The headset works with Creative's SXFI tuning apps for mobile and desktop too. Using your phone you take a couple of photos of your ears (bear with us here), and a few clever algorithms then tune the sound coming out of the headphones to specifically match the shape of your head and ears. Based on the results we've experienced with the Creative SXFI Gamer, we'd say it works too.
The surround sound mixing works really well too, so you can hear enemies creeping up from behind you or enjoy immersive audio from your movies, as long as the source format supports 5.1 or 7.1 surround sound. For a comfortable pair of headphones that are brilliant across the audio spectrum – including volume levels – the SXFI Gamer is well worth considering.
How to choose the best gaming headset for you
There are a huge number of headsets and headphones out there for the keen gamer, with most manufacturers offering multiple products with only small variations. While it might be easy to just go with a certain model because of a recognisable brand, before you spend any of your hard-earned cash, it's worth weighing up exactly what you need from your next headset.
Do you want a great-sounding headset for gaming that can also do double duty as a regular pair of headphones, for example? If so, you need to go for a pair of on-ears and, for style and portability issues, one with a built-in or detachable mic.
Equally, if you are looking for a dedicated, heavy duty headset for streaming and super-long gaming sessions, you'll need a set with excellent battery life, a good boom mic, and an over-ear comfortable fit. Everyone's needs vary to some extent, and the best gaming headset of 2021 is going to be different for everyone.
What is the best gaming headset?
If you need a quick top pick for the best gaming headset right off the bat, then the SteelSeries Arctis 7P Wireless is T3.com's top choice of the models on sale at the moment. For PS4, PS5 and PC users, it is a dream gaming headset that's going to serve you well for years.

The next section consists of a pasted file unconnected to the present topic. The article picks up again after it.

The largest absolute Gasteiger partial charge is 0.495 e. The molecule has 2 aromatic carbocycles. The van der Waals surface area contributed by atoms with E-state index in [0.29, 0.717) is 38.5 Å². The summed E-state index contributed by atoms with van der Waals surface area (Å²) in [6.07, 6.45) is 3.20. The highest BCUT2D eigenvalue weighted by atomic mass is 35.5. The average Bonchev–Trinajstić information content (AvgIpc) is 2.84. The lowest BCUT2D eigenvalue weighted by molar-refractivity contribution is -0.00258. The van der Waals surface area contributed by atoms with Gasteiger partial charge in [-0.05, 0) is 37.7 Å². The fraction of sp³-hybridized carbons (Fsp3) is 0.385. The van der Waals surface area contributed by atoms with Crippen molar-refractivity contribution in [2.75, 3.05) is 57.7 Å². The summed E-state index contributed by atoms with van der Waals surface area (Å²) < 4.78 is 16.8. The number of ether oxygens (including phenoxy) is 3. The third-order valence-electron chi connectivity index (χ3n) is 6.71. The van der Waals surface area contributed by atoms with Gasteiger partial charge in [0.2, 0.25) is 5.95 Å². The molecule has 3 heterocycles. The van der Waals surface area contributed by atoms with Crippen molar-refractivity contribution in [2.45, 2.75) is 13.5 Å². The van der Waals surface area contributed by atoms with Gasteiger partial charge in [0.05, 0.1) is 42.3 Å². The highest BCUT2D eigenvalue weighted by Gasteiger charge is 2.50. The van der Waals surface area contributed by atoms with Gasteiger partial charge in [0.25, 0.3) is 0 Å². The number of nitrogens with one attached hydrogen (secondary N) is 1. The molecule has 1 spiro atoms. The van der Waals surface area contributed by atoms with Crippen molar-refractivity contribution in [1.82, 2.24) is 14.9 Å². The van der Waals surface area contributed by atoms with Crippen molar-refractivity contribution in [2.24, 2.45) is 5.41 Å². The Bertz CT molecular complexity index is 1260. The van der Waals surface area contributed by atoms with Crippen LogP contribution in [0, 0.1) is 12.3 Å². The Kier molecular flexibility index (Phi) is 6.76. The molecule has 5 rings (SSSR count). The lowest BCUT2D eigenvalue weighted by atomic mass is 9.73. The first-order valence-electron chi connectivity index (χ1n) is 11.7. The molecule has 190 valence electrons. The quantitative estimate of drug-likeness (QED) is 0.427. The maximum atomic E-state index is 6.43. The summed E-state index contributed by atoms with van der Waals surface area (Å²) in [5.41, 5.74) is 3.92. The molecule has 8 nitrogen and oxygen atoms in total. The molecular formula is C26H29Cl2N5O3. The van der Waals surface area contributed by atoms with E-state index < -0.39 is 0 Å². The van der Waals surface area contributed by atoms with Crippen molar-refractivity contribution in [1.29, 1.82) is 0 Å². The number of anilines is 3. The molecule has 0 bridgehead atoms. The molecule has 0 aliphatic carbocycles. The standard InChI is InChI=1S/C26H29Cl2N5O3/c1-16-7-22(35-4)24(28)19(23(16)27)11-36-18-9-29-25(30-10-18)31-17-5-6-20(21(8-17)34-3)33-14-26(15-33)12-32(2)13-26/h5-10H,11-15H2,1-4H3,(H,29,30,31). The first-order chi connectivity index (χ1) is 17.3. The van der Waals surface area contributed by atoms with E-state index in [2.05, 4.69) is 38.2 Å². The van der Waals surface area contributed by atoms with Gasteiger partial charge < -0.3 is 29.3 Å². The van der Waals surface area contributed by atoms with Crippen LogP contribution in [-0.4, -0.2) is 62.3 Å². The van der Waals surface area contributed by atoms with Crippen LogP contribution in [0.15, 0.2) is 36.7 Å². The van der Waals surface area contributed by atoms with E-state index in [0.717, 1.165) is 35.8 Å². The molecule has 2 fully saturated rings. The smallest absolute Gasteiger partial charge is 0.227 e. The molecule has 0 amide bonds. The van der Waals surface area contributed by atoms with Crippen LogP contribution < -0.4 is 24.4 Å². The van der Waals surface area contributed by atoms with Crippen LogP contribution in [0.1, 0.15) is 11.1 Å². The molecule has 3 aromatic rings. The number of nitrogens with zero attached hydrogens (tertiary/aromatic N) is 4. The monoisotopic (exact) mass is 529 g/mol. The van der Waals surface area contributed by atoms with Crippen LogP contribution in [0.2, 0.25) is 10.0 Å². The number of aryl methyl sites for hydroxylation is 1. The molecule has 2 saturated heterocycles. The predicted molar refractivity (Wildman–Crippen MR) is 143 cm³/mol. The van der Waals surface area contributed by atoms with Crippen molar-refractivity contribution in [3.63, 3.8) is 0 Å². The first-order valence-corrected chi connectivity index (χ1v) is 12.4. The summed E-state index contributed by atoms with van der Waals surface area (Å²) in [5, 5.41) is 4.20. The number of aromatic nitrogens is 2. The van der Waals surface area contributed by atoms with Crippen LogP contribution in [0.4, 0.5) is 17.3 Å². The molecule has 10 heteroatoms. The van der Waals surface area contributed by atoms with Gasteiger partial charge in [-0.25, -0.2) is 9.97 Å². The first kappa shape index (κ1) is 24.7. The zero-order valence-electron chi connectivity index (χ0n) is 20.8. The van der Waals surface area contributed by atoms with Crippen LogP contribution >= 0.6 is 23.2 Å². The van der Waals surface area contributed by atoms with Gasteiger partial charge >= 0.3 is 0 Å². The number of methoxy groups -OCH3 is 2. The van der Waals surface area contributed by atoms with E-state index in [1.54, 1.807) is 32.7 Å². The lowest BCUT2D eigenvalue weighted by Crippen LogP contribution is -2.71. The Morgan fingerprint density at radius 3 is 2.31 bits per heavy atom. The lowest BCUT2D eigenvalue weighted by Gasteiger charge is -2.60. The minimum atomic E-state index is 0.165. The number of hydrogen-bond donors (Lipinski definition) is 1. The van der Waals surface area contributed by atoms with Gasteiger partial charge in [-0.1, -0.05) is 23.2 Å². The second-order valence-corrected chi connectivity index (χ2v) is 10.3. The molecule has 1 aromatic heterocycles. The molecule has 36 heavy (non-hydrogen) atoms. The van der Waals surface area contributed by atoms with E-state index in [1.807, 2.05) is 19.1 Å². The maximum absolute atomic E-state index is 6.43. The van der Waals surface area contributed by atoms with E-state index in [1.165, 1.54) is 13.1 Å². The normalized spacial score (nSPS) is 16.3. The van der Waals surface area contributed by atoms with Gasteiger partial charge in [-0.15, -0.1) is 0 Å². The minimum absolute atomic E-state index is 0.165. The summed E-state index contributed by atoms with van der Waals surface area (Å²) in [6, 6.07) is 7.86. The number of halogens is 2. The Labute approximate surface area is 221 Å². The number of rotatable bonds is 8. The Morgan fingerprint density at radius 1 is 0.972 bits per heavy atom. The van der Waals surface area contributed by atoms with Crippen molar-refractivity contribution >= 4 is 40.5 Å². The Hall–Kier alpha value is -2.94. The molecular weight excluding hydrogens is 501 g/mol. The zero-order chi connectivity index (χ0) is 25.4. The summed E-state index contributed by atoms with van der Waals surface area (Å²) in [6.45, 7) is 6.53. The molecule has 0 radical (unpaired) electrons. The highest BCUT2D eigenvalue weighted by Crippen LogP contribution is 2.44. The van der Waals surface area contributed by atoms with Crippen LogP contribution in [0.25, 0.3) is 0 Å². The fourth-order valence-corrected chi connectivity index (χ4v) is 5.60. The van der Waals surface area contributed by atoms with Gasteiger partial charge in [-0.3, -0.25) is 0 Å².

The SteelSeries Arctis 7P Wireless is stylish and one of the best-sounding headsets we've ever tested, with its Hi-Res capable speaker drivers, lightweight steel construction, and long-lasting battery delivering a super all-round gaming package.
To play top PC games and PS5 games with the audio quality they deserve, the SteelSeries Arctis Pro Wireless is simply the best gaming headset going out of all the models we've put through their paces.
The best gaming headset is going to be different for everyone though, so we'd encourage you to spend plenty of time on your research, and to check out all the other options that we've listed in our guide above.
How we've curated our best gaming headset guide
So how have we made our choices? We've picked headphones from across the very best manufacturers in business today, so you're able to see what all the biggest brands offer and – crucially – how they differ. It's a fast-moving market, but we'll help you stay on top of the latest developments and products.
Every gaming headset might appear to offer the same functions and features at first glance, but in fact every device is unique: the build quality and the fit of it, the comfort of the ear cups and the connection method, the features you get as part of the package... the list goes on.
Whether you're looking for a top-of-the-range model or something just to dip your toes into the gaming audio market, we've got all the bases covered with this new and improved guide to the best gaming headsets for 2021 and beyond. We update this guide on a regular basis too, so check back often.
Who are the best gaming headset makers?
There are lots of gaming headset makers in business today in 2021. Some of these firms are specialist gaming headphone producers, who do nothing but that, and others are arms of much bigger companies, who produce a wide-range of gaming accessories and peripherals.
Equally, there are gaming headset makers who have decades of experience under their belt, as well as others who are more young, disruptive new challengers. Here at T3 we've found that while heritage does tend to indicated quality, that is not always the case, though, and often headsets from relatively new makers, such as LucidSound, can outperform similar products from more established producers.